We descended easy ground to reach Ken and found that his condition had worsened. We needed to get him in a tent quickly, out of the wind. Our position was threatened by dangerous hang-fire some 500 feet above us. Considering the avalanche conditions, the winter environment, and the distance to the trailhead, we decided it would be dangerous for Carey or me to try and go for help at night. Every conceivable place to set up a tent seemed scree covered or in an avalanche path, so we settled on an awkward spot in the scree. Carey set up the tent while I tried to start the stove. (We had just purchased a new stove the night before, as the airlines had confiscated our trusty stove, even though it did not have any fuel in it.) For the life of me, I could not get the stove to start. We both knew that we would pass a difficult night without the stove, trying to keep Ken from reaching a profound hypothermic state. It was a miserable night with temperatures dropping to -10 degrees F with a moderate wind, but we survived.

I got up before dawn to scout a route out. I had intended on going for help, as I doubted Ken’s ability to walk out on his own. I traveled down the valley several hundred yards to a corniced 40-foot drop that had stopped our progress along the valley bottom the day before. If we could get down that, we would be on familiar ground for 3.5 miles to the trailhead. I went back to camp to find that Ken was up and moving and wanted to hike out. I attempted to retrieve the skis while Carey packed up, but was unsuccessful. The terrain was simply too technical and I was, logically, very concerned about additional avalanches. I retreated, discouraged, knowing that it was going to be long hike out without our skis. Ken’s skis were apparently buried in the avalanche, as there was no sign of them.

I returned to camp and we began our hike out. We rappelled down the steep corniced part, which had surprisingly stable snow conditions. After several hours of exhausting post-holing, we reached the car and took Ken to the hospital in Canmore where he was diagnosed with three broken ribs, a pneumothorax, a missing tooth, a severe cut on his elbow, chipped ulna, and several severe lacerations on his face that required stitches. He was admitted to the hospital for treatment of the pneumothorax.

Four days later, on his 33rd birthday, Ken was about to be discharged from the hospital. However, only minutes before his release, he collapsed and was paralyzed on his right side and was unable to speak. The doctors suspected a stroke, and he was transferred via ambulance to a regional stroke center in Calgary for specialized treatment. In Calgary it was diagnosed that a massive clot had blocked the main artery to the left side of his brain. A special blood thinning drug, t-PA, was administered through a catheter directly into the clot, saving his life. Although it was never determined definitively, the doctors suspected that the stroke may have been caused by a clot formed in the carotid artery which could have been damaged in the fall. He was released from the hospital a week later and has been undergoing stroke rehabilitation with tremendous success.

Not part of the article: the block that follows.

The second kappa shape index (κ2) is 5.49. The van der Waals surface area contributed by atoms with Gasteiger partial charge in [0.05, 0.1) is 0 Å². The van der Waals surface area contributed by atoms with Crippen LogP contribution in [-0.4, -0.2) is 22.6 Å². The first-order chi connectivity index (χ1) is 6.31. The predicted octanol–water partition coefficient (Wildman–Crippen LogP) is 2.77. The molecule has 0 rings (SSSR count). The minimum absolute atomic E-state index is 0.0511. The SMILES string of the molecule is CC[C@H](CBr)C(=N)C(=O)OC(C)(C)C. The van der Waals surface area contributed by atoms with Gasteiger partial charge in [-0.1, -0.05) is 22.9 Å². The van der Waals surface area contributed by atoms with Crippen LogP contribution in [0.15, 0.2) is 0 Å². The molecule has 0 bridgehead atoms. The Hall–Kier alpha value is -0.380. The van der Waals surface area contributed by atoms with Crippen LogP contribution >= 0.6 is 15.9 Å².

The late start from the trailhead contributed to this accident. The snow was more unstable in the late afternoon, and we were moving anxiously, and therefore not as safely, fighting daylight to reach the hut. The terrain that Ken was on was not an obvious avalanche path from our perspective. The presence of exposed rocks giving it a sense of security, but obviously not preventing it from avalanching.

Having a dysfunctional stove when it was really needed shows the importance of inspecting and testing all gear prior to a trip.

Given the mechanism of injury, we should have been more concerned about a potential spinal injury than we were. We let ourselves get distracted by his painful rib injury and the urgency to treat the hypothermia.

I believe the fact that we had been prepared to camp out and had carried a tent, even though we had been planning on staying in huts throughout the trip, may have saved Ken’s life. Had a storm decided to hit that night, it most certainly would have saved us all. Considering the always present difficulties of route finding in winter conditions and the possibility that an injury or equipment problem could quite easily cause one not to reach the hut, it seems foolish to not be prepared for an unplanned bivouac on such trips. (Source: Jonathan Fischer)

(Editor’s Note: Thanks to Jonathan Fischer for sending this thorough account and analysis.)